After a few hours of emails and reading, I can’t ignore my dog’s pleading brown eyes and nudges anymore, so it’s out for a run around the park which is only five minutes’ walk away with lovely views over the river Waikato. It doesn’t seem to matter that it’s wintertime here, the sky is often blue and the sun always intense (the gap in the ozone makes it necessary to always wear sun-block). It’s good to get some fresh air and exercise to encourage some clearer thinking; to get things into perspective and plan ahead. The good thing about starting a day early is being able to achieve a lot by the end of the afternoon and luckily I’m very self-motivated. So later, there’s time to make a fresh cup of coffee and settle down to some writing – I always try to write something ‘new’ for an hour or more a day. It’s a good writing habit to have; one left-over from my doctoral learning journey. There’s also some preparation for a couple of meetings tomorrow on campus, and an internal flight to book. Next week I am presenting my research at a conference at Victoria University at Wellington, and whilst I’m there I hope to meet-up with some in educational policy – some of whom I’ve met through Twitter chats like those I participated in this morning.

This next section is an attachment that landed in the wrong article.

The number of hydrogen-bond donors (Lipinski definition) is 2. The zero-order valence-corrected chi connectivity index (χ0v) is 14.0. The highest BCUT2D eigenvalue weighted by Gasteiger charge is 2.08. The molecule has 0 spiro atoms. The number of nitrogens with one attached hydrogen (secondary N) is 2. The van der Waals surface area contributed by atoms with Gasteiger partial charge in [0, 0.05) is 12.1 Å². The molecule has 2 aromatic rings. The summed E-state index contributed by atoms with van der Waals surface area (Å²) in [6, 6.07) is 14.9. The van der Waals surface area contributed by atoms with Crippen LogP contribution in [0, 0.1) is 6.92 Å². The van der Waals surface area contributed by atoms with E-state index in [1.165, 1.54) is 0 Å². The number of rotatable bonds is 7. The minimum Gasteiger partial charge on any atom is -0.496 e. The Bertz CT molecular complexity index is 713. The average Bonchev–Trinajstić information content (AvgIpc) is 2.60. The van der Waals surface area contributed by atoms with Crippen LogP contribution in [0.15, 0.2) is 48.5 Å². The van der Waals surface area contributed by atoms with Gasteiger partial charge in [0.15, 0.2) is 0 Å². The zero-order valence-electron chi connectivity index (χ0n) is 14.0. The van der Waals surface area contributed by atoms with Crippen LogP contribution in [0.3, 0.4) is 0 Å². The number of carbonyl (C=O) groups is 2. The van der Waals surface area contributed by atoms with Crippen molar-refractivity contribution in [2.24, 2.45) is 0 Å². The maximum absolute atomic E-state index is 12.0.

For many reasons, New Zealand is often perceived to be a ‘paradise’ and no one can deny it has many beautiful landscapes, including those famously portrayed in Lord of the Rings. But no society is perfect and New Zealand has its fair share of social problems that lend themselves to sociological investigations. Child poverty, low levels of literacy, poor housing quality and environmental concerns top my own voluntary commitments to an active education community outside my institution. I underestimated how useful my UK education experience was until I begun to understand my role better and dig deeper into the cultural differences. So far, academic life here hasn’t been without significant challenges, but overall, I’d highly recommend it to anyone thinking of expanding their horizons. Surprisingly, many academics here have not completed a PhD and so those with doctorates and teaching experience are increasingly highly valued. The NZ equivalent of REF – the Kiwi PBRF – is relatively new and therefore underdeveloped by comparison and research outputs are only recently beginning to obtain recognition. I have found my knowledge of ‘Impact’ and other terminologies from the UK marketised model invaluable in gaining insights into this diverse setting.
Am I here for good? Who knows! But one thing’s for sure, the experiences I’m gaining here in New Zealand and Australia are invaluable – both for my writing and my sociological imagination.
Dr Ursula Edgington is a lecturer in education at the University of Waikato, Hamilton, New Zealand. She was co-convenor of the BSA postgrad forum from 2010-2013 and moved to NZ in 2013 after completing her PhD scholarship at Canterbury Christchurch University, Kent, UK. She is a qualified post-compulsory-sector teacher with research interests in the emotions of teaching and learning, the work of Pierre Bourdieu and innovative methodologies.